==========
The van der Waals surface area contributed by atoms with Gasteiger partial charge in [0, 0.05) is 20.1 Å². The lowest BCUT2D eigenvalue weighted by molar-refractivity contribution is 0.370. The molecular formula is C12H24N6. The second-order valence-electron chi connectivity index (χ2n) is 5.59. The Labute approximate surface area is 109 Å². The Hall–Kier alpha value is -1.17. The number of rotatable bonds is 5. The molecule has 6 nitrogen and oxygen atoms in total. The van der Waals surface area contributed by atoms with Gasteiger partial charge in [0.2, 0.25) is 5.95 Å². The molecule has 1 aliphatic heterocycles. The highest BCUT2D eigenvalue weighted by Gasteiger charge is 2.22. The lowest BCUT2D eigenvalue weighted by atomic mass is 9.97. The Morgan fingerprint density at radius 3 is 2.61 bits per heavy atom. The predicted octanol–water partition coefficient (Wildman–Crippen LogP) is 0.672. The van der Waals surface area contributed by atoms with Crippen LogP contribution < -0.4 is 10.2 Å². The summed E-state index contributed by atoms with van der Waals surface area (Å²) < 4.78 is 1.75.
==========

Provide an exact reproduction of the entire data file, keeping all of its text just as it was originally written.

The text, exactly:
The van der Waals surface area contributed by atoms with Gasteiger partial charge in [0, 0.05) is 20.1 Å². The lowest BCUT2D eigenvalue weighted by molar-refractivity contribution is 0.370. The molecular formula is C12H24N6. The second-order valence-electron chi connectivity index (χ2n) is 5.59. The Labute approximate surface area is 109 Å². The Hall–Kier alpha value is -1.17. The number of rotatable bonds is 5. The molecule has 6 nitrogen and oxygen atoms in total. The van der Waals surface area contributed by atoms with Gasteiger partial charge in [0.2, 0.25) is 5.95 Å². The molecule has 1 aliphatic heterocycles. The highest BCUT2D eigenvalue weighted by Gasteiger charge is 2.22. The lowest BCUT2D eigenvalue weighted by atomic mass is 9.97. The Morgan fingerprint density at radius 3 is 2.61 bits per heavy atom. The predicted octanol–water partition coefficient (Wildman–Crippen LogP) is 0.672. The van der Waals surface area contributed by atoms with Crippen LogP contribution < -0.4 is 10.2 Å². The summed E-state index contributed by atoms with van der Waals surface area (Å²) < 4.78 is 1.75.